Trigger warning for: response to events in Orlando/Pulse, trauma within queer communities. Hold yourself (and eachother) tenderly in the coming months, my loves.
(written directly following Orlando/Pulse shooting):
Alone in the basement my ma and I are staying at in Portland and watching NBC coverage on Orlando, feeling chest deep in grief like a granite mudslide, pressure on my heart and lungs like heart failure, the loss of my first queer chosen family member to meth-self hatred-family estrangement, the loss of a nearly a whole generation and a whole way of life to the AIDS epidemic, loss of so many incredibly vibrant trans women (most black and brown) to bashings-murders-imprisonment-deportations-suicide, the loss of those forced into the closet by the forced vulnerability of interdependence (very young-very old-living with illness or disability—why it is so important that those who do care work support the autonomy of those they care for).
And I am crushed by silence. I have had ONE straight friend touch base with me to ask if I am ok, how they can support me/other latinx queers/queers of color right now. You waved your rainbow flags for marriage because you thought it the best thing, that we finally win the right to be just like you. But we’re not! I’m not, anyway. I am devoutly and proudly culturally queer: a culture that grew in direct opposition to compulsory heterosexuality. How could I be the same as that rigidity? I am the same as you most in my difference, in the diversity of experience and belief in my communities.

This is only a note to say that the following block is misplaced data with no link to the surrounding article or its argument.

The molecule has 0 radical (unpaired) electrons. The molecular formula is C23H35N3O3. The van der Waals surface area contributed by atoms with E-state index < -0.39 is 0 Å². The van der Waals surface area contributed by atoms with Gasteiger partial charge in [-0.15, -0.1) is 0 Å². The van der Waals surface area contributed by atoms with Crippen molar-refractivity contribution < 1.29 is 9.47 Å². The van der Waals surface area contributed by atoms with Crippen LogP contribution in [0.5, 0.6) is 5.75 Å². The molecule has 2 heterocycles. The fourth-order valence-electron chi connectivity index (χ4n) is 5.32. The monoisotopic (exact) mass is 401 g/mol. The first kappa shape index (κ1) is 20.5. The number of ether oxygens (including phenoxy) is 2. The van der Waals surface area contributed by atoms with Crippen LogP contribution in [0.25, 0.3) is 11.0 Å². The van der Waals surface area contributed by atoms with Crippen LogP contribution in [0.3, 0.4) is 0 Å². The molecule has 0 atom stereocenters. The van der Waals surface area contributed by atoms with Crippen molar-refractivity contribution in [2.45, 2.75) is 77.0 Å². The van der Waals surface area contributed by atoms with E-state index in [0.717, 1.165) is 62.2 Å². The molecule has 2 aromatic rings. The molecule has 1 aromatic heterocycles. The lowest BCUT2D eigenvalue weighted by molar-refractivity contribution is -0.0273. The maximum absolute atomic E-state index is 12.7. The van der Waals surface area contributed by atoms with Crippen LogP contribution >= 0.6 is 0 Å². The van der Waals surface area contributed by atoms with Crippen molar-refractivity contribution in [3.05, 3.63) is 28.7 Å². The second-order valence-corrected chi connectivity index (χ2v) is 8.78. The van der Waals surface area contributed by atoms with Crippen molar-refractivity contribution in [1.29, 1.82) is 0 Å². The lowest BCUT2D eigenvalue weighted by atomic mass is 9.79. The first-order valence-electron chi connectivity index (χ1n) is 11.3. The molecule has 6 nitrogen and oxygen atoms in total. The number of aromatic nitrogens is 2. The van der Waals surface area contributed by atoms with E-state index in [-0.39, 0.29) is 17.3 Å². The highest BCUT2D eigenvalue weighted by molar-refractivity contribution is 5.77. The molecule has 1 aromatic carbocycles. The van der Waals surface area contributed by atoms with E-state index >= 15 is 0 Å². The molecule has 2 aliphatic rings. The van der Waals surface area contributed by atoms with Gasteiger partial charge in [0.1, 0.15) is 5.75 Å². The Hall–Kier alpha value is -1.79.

But please, move up for me! I need you now. We need you. We need you to speak and vote against transphobic laws like HB2 and 1515, to talk to your family and friends about hatred (and moving beyond acceptance or tolerance to embrace, to RESPECT), to lift up our voices beyond the walls of our communities, to escort us into the bathroom so we can pee safely, to fight against the criminalization of homelessness, poverty, black and brown bodies.
Please don’t just wave a rainbow flag for a single victory, light one lavender candle in silent lip service to grief, and call it good. You have not served change if decoration is your only demonstration. There is so much more change to be won. And I’ve seen you—you have a lot of light in you, are capable of so much.
Move with me, take this grief as an invitation to dance!
Today I rallied and marched with my sweetheart for May Day: to honor workers, to end deportations and incarcerations. My heart swelled up and I cried when we stopped to watch the Mexica dancers. We have lost so much, and found so much, all the time. Borders, deportations, incarcerations–these things divide FAMILIES.
If you are white, you were NOT “here first”–THERE IS NO BLUE RIBBON FOR THEFT. You are living on stolen land, suckling the blood of the people of color who built it for you, supply your life still with an unearned ease (no matter how hard things get, your whiteness still greases the edges). You schemed across the water on the backs of those stolen into slavery. So stop acting like you were the first goddamn child to the top of the treehouse, okay?
AND if you feel like you own this place (and are not indigenous/native), that deportations and mass incarceration are just–you are failing me, you are failing those like me, you are failing the human condition. Truly.